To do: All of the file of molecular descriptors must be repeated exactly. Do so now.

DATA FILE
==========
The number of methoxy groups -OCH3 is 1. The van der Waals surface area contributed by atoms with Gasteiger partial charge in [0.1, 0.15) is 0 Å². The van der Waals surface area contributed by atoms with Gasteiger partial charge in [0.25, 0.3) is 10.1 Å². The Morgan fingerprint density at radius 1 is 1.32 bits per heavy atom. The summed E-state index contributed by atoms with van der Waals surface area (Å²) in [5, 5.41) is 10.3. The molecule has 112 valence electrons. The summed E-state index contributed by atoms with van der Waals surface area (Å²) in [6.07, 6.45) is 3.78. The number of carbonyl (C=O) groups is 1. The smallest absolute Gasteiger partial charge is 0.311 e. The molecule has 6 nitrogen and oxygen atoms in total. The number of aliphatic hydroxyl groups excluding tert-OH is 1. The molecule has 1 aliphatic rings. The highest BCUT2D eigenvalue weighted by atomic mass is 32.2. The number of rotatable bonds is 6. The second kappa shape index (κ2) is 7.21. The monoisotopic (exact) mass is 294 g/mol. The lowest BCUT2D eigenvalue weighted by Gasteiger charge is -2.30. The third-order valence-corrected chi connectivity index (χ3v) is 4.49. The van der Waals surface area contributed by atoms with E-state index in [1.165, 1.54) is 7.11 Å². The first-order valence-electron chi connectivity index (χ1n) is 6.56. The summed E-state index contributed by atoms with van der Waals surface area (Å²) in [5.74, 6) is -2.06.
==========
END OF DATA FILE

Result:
The number of methoxy groups -OCH3 is 1. The van der Waals surface area contributed by atoms with Gasteiger partial charge in [0.1, 0.15) is 0 Å². The van der Waals surface area contributed by atoms with Gasteiger partial charge in [0.25, 0.3) is 10.1 Å². The Morgan fingerprint density at radius 1 is 1.32 bits per heavy atom. The summed E-state index contributed by atoms with van der Waals surface area (Å²) in [5, 5.41) is 10.3. The molecule has 112 valence electrons. The summed E-state index contributed by atoms with van der Waals surface area (Å²) in [6.07, 6.45) is 3.78. The number of carbonyl (C=O) groups is 1. The smallest absolute Gasteiger partial charge is 0.311 e. The molecule has 6 nitrogen and oxygen atoms in total. The number of aliphatic hydroxyl groups excluding tert-OH is 1. The molecule has 1 aliphatic rings. The highest BCUT2D eigenvalue weighted by atomic mass is 32.2. The number of rotatable bonds is 6. The second kappa shape index (κ2) is 7.21. The monoisotopic (exact) mass is 294 g/mol. The lowest BCUT2D eigenvalue weighted by Gasteiger charge is -2.30. The third-order valence-corrected chi connectivity index (χ3v) is 4.49. The van der Waals surface area contributed by atoms with E-state index in [1.165, 1.54) is 7.11 Å². The first-order valence-electron chi connectivity index (χ1n) is 6.56. The summed E-state index contributed by atoms with van der Waals surface area (Å²) in [5.74, 6) is -2.06.